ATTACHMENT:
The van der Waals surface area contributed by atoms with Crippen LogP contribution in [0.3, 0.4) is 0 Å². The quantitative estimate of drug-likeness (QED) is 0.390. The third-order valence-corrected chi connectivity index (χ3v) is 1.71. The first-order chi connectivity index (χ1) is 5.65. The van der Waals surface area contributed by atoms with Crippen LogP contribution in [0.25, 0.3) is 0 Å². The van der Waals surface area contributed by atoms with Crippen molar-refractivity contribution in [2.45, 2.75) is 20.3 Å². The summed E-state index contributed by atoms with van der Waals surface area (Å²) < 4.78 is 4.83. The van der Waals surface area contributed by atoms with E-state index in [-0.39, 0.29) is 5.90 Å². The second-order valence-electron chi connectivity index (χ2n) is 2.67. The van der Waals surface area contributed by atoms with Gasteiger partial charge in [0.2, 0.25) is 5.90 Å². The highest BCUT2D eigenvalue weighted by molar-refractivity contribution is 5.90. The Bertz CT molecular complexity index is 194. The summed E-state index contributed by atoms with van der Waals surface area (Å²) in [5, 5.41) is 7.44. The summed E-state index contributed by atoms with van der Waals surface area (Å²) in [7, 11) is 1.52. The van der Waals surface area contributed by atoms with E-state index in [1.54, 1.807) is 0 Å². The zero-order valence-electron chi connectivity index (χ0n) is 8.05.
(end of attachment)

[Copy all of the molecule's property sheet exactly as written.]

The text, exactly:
The van der Waals surface area contributed by atoms with Crippen LogP contribution in [0.3, 0.4) is 0 Å². The quantitative estimate of drug-likeness (QED) is 0.390. The third-order valence-corrected chi connectivity index (χ3v) is 1.71. The first-order chi connectivity index (χ1) is 5.65. The van der Waals surface area contributed by atoms with Crippen LogP contribution in [0.25, 0.3) is 0 Å². The van der Waals surface area contributed by atoms with Crippen molar-refractivity contribution in [2.45, 2.75) is 20.3 Å². The summed E-state index contributed by atoms with van der Waals surface area (Å²) < 4.78 is 4.83. The van der Waals surface area contributed by atoms with E-state index in [-0.39, 0.29) is 5.90 Å². The second-order valence-electron chi connectivity index (χ2n) is 2.67. The van der Waals surface area contributed by atoms with Gasteiger partial charge in [0.2, 0.25) is 5.90 Å². The highest BCUT2D eigenvalue weighted by molar-refractivity contribution is 5.90. The Bertz CT molecular complexity index is 194. The summed E-state index contributed by atoms with van der Waals surface area (Å²) in [5, 5.41) is 7.44. The summed E-state index contributed by atoms with van der Waals surface area (Å²) in [7, 11) is 1.52. The van der Waals surface area contributed by atoms with E-state index in [1.54, 1.807) is 0 Å². The zero-order valence-electron chi connectivity index (χ0n) is 8.05.